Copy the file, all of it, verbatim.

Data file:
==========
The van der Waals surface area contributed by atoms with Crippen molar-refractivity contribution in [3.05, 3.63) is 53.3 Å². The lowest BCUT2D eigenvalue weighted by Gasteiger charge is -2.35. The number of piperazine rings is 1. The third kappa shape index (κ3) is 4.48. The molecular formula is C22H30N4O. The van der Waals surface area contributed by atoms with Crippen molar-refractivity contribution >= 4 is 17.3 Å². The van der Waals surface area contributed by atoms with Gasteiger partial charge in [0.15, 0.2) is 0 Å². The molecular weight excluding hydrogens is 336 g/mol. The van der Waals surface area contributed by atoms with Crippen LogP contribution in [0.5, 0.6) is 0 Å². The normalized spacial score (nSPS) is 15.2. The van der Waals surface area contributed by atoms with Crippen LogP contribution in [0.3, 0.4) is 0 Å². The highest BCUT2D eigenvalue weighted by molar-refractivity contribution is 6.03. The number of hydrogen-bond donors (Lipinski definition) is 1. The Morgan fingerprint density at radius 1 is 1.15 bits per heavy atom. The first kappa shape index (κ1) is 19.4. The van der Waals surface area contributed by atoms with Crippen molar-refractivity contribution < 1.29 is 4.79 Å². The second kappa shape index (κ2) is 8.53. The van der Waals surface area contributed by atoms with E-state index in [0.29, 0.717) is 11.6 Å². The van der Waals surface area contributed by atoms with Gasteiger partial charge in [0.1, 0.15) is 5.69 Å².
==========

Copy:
The van der Waals surface area contributed by atoms with Crippen molar-refractivity contribution in [3.05, 3.63) is 53.3 Å². The lowest BCUT2D eigenvalue weighted by Gasteiger charge is -2.35. The number of piperazine rings is 1. The third kappa shape index (κ3) is 4.48. The molecular formula is C22H30N4O. The van der Waals surface area contributed by atoms with Crippen molar-refractivity contribution >= 4 is 17.3 Å². The van der Waals surface area contributed by atoms with Gasteiger partial charge in [0.15, 0.2) is 0 Å². The molecular weight excluding hydrogens is 336 g/mol. The van der Waals surface area contributed by atoms with Crippen LogP contribution in [0.5, 0.6) is 0 Å². The normalized spacial score (nSPS) is 15.2. The van der Waals surface area contributed by atoms with Crippen LogP contribution in [0.3, 0.4) is 0 Å². The highest BCUT2D eigenvalue weighted by molar-refractivity contribution is 6.03. The number of hydrogen-bond donors (Lipinski definition) is 1. The Morgan fingerprint density at radius 1 is 1.15 bits per heavy atom. The first kappa shape index (κ1) is 19.4. The van der Waals surface area contributed by atoms with Crippen molar-refractivity contribution < 1.29 is 4.79 Å². The second kappa shape index (κ2) is 8.53. The van der Waals surface area contributed by atoms with E-state index in [0.29, 0.717) is 11.6 Å². The van der Waals surface area contributed by atoms with Gasteiger partial charge in [0.1, 0.15) is 5.69 Å².